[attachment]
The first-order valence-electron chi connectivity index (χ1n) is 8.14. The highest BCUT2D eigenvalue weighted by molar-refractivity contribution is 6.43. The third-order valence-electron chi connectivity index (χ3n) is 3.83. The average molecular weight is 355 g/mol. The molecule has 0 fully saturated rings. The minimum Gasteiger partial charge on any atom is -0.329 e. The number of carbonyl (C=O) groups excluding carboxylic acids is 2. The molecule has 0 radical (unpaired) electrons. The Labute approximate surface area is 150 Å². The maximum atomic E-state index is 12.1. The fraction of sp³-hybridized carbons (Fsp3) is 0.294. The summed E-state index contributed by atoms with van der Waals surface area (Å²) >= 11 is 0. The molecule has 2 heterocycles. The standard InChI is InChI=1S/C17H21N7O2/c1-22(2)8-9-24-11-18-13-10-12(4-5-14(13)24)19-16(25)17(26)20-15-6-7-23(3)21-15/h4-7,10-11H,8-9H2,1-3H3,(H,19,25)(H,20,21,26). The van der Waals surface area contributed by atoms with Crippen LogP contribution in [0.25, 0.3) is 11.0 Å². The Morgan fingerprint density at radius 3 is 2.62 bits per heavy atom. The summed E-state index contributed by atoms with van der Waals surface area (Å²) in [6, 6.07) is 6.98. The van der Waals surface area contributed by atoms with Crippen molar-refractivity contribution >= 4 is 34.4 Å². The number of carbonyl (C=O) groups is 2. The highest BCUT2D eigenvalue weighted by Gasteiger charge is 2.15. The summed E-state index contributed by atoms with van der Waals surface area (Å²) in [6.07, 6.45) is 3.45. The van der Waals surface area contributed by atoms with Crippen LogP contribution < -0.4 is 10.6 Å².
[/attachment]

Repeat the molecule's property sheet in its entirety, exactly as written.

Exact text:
The first-order valence-electron chi connectivity index (χ1n) is 8.14. The highest BCUT2D eigenvalue weighted by molar-refractivity contribution is 6.43. The third-order valence-electron chi connectivity index (χ3n) is 3.83. The average molecular weight is 355 g/mol. The molecule has 0 fully saturated rings. The minimum Gasteiger partial charge on any atom is -0.329 e. The number of carbonyl (C=O) groups excluding carboxylic acids is 2. The molecule has 0 radical (unpaired) electrons. The Labute approximate surface area is 150 Å². The maximum atomic E-state index is 12.1. The fraction of sp³-hybridized carbons (Fsp3) is 0.294. The summed E-state index contributed by atoms with van der Waals surface area (Å²) >= 11 is 0. The molecule has 2 heterocycles. The standard InChI is InChI=1S/C17H21N7O2/c1-22(2)8-9-24-11-18-13-10-12(4-5-14(13)24)19-16(25)17(26)20-15-6-7-23(3)21-15/h4-7,10-11H,8-9H2,1-3H3,(H,19,25)(H,20,21,26). The van der Waals surface area contributed by atoms with Crippen LogP contribution in [0.25, 0.3) is 11.0 Å². The Morgan fingerprint density at radius 3 is 2.62 bits per heavy atom. The summed E-state index contributed by atoms with van der Waals surface area (Å²) in [6, 6.07) is 6.98. The van der Waals surface area contributed by atoms with Crippen molar-refractivity contribution >= 4 is 34.4 Å². The number of carbonyl (C=O) groups is 2. The highest BCUT2D eigenvalue weighted by Gasteiger charge is 2.15. The summed E-state index contributed by atoms with van der Waals surface area (Å²) in [6.07, 6.45) is 3.45. The van der Waals surface area contributed by atoms with Crippen LogP contribution < -0.4 is 10.6 Å².